Whether it’s your first time competing or you’ve been training for years, tournaments can be a nerve-wracking experience. You don’t want competition stress to become overwhelming and get in the way of delivering your best performance. This is where proper preparation comes in.
Armed with a solid approach to getting ready for a tournament, competing can be one of the most fun and rewarding aspects of being a martial artist. You’ll represent your art, school, instructor and, most importantly, yourself. Tournaments are opportunities to grow and it’s worth taking the time to prepare for the best possible experience. Let’s dive right into it.
Both drills and sparring are a fundamental part of training. The difference now is to execute them with your upcoming competition in mind. Ask your master or instructor for insight on forms and drills so you know where to focus training.
When it comes to sparring, pair up and give each other feedback after sessions on certain scenarios. You can then choose to drill any of these that felt unnatural or difficult. After doing this cycle of ‘spar, refine, and perfect’ many times, your reactions to various challenging scenarios will begin to feel much more fluid and natural.
Here’s another useful consideration. Find out what kind of flooring is used at the tournament venue and if possible, practice on it. Concrete, wood, and padded surfaces vary in both grip and feel. Preparing in similar environments to your next competition will increase your sense of familiarity, leaving you more at ease on tournament day and focused on the task at hand.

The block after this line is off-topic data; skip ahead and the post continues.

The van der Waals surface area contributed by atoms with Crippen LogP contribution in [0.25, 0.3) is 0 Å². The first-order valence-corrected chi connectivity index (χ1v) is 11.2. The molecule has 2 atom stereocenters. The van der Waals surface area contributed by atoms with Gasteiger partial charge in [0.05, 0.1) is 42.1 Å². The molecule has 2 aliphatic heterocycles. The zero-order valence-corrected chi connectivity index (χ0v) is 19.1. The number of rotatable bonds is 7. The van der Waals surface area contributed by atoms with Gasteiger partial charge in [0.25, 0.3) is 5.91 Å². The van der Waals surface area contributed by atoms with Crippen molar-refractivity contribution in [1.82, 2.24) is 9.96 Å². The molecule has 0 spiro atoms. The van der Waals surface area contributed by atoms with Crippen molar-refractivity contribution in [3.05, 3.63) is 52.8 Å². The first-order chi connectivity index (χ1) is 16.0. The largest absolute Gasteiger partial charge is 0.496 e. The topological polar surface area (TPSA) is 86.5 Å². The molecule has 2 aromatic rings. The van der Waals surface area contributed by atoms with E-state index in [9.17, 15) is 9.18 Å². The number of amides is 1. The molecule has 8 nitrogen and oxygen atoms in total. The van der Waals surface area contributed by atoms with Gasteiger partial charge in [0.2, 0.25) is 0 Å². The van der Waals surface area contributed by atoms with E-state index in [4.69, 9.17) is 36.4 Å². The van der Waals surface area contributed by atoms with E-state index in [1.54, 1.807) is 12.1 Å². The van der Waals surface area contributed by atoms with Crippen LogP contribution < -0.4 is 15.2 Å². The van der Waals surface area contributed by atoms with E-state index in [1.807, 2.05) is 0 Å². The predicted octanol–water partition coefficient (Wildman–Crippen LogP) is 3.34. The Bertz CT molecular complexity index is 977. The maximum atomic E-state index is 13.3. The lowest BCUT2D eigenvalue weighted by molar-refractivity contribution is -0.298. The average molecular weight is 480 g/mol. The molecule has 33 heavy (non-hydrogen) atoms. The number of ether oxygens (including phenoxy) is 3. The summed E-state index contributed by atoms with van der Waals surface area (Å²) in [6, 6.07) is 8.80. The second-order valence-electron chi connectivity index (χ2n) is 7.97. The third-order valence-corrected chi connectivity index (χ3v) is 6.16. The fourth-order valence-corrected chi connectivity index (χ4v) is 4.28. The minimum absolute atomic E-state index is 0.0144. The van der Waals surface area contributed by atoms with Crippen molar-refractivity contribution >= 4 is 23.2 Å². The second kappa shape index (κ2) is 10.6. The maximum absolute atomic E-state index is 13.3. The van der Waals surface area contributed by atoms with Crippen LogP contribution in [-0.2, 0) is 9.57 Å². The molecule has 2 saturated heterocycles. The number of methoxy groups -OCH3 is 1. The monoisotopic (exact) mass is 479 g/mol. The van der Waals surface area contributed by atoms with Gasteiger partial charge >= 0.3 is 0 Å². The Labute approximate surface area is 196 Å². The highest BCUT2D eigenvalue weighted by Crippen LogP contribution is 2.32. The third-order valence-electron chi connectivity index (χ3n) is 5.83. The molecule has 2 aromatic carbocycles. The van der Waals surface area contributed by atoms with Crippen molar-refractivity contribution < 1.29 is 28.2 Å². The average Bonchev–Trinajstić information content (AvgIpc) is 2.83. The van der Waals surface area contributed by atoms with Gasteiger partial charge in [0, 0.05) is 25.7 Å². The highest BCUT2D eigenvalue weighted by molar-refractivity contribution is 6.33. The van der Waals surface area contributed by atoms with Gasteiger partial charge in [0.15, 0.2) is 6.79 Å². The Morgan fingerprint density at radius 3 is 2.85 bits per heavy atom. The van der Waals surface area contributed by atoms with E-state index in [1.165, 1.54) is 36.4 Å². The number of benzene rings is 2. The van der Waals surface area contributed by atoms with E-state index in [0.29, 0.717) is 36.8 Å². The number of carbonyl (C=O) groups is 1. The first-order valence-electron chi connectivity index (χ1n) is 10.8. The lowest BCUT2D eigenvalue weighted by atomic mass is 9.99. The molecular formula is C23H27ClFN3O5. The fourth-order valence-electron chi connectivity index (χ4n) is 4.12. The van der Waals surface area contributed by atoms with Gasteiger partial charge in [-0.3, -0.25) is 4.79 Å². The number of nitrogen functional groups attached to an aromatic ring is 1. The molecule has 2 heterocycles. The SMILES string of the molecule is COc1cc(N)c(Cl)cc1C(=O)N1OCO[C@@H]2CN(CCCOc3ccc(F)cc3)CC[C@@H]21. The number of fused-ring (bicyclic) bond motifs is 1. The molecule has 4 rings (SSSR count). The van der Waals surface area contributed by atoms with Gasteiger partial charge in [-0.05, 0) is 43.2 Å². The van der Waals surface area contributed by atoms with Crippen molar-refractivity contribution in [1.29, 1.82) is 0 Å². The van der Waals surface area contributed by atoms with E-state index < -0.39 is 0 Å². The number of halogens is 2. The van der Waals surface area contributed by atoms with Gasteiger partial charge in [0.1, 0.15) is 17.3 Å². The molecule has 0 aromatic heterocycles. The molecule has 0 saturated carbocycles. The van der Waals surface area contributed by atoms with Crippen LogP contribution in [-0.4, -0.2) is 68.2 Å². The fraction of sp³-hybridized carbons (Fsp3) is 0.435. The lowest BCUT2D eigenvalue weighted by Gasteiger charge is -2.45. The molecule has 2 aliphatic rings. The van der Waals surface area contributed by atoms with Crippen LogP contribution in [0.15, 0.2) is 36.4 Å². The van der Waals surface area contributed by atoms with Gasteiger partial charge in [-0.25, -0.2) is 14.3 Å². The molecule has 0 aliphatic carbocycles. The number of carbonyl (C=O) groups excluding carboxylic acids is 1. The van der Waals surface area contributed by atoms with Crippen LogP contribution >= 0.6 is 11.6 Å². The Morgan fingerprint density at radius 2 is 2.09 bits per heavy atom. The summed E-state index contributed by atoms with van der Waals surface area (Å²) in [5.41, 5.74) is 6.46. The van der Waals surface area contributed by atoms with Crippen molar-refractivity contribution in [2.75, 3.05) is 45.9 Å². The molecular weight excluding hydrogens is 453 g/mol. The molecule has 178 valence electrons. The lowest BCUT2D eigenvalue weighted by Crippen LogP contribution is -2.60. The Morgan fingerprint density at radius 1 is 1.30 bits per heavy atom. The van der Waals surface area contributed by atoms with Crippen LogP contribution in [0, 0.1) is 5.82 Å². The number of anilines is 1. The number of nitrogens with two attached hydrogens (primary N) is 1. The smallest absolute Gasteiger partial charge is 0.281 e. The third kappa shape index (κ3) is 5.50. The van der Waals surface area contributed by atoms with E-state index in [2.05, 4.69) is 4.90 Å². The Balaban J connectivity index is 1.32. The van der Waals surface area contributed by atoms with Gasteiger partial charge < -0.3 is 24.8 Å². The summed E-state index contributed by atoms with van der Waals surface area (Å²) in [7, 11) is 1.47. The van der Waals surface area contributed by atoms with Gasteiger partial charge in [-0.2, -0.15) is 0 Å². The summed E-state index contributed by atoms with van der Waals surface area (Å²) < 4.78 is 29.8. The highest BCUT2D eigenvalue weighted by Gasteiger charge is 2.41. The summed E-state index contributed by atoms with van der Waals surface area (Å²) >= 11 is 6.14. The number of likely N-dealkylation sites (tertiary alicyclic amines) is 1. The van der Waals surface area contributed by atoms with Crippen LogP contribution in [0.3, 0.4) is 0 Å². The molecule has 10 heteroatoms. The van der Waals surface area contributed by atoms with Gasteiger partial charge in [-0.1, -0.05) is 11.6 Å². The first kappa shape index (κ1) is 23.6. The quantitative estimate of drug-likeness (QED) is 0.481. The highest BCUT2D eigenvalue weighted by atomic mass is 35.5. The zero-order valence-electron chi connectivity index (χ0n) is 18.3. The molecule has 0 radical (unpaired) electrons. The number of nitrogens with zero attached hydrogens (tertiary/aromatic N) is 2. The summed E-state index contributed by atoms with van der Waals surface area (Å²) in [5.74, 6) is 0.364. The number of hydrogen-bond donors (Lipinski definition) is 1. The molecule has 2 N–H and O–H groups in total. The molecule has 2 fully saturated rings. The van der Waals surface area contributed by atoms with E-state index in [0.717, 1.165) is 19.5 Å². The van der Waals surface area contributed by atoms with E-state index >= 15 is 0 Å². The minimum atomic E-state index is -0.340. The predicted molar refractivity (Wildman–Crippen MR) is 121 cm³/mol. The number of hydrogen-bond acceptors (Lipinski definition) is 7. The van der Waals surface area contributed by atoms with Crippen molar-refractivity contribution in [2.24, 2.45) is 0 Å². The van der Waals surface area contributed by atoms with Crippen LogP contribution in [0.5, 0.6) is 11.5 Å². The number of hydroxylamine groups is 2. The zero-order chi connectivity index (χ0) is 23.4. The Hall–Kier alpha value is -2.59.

The physical demands of a martial arts competition are high. Correct conditioning and stamina are essential and could give you the edge towards victory. A combination of strength and muscle endurance training, along with cardio, will keep you in fighting shape. All of these aspects of training work towards getting your stamina and power competition ready.
To prevent injury and improve your range of movement, flexibility training should never be ignored and be added to every competition training programme.
Drills, sparring, and conditioning take their toll on the body. To get the most out of your preparation, your body needs rest. The last thing you want the day before a competition is to be burnt out or injured.
Diet plays a vital role in sustaining the high energy levels required for competition and training. Armed constantly with nutrients for muscle repair and recovery, your body gets the most out of training. Eat a fresh, healthy, and balanced diet leading up to the competition and enjoy all the performance benefits.
You’ve practised drills until they feel like second nature. You’ve sparred over and over again. You’ve made the time and effort to condition your body with training, rest and diet. All the hard work to prepare yourself is done. Now is your opportunity to shine and deliver your best performance. Adopt a positive attitude moving forward and you will grow as a martial artist, no matter the result.
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